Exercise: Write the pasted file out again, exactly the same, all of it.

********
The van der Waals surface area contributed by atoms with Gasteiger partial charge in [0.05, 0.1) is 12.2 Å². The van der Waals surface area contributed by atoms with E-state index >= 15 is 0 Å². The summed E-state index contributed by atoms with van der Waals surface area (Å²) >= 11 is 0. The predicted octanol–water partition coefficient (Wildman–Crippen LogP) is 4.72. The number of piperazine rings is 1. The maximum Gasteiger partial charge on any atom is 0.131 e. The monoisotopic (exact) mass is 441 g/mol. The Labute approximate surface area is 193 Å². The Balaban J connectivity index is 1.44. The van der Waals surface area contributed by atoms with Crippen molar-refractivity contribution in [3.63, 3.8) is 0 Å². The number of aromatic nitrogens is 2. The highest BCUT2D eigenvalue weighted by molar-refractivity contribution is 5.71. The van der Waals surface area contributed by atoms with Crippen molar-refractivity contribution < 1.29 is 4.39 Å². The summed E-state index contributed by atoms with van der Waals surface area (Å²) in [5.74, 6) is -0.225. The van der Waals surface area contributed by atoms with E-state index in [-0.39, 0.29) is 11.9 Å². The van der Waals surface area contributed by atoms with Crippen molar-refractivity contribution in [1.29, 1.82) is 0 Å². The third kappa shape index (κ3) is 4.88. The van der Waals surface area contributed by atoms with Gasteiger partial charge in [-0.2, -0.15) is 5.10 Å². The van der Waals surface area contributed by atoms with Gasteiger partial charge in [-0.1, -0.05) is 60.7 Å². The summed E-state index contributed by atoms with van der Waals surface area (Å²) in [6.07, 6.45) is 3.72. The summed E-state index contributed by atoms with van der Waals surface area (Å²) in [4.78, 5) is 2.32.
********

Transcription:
The van der Waals surface area contributed by atoms with Gasteiger partial charge in [0.05, 0.1) is 12.2 Å². The van der Waals surface area contributed by atoms with E-state index >= 15 is 0 Å². The summed E-state index contributed by atoms with van der Waals surface area (Å²) >= 11 is 0. The predicted octanol–water partition coefficient (Wildman–Crippen LogP) is 4.72. The number of piperazine rings is 1. The maximum Gasteiger partial charge on any atom is 0.131 e. The monoisotopic (exact) mass is 441 g/mol. The Labute approximate surface area is 193 Å². The Balaban J connectivity index is 1.44. The van der Waals surface area contributed by atoms with Crippen molar-refractivity contribution in [3.63, 3.8) is 0 Å². The number of aromatic nitrogens is 2. The highest BCUT2D eigenvalue weighted by molar-refractivity contribution is 5.71. The van der Waals surface area contributed by atoms with Crippen molar-refractivity contribution < 1.29 is 4.39 Å². The summed E-state index contributed by atoms with van der Waals surface area (Å²) in [5.74, 6) is -0.225. The van der Waals surface area contributed by atoms with E-state index in [-0.39, 0.29) is 11.9 Å². The van der Waals surface area contributed by atoms with Crippen molar-refractivity contribution in [1.29, 1.82) is 0 Å². The third kappa shape index (κ3) is 4.88. The van der Waals surface area contributed by atoms with Gasteiger partial charge in [-0.2, -0.15) is 5.10 Å². The van der Waals surface area contributed by atoms with Gasteiger partial charge in [-0.1, -0.05) is 60.7 Å². The summed E-state index contributed by atoms with van der Waals surface area (Å²) in [6.07, 6.45) is 3.72. The summed E-state index contributed by atoms with van der Waals surface area (Å²) in [4.78, 5) is 2.32.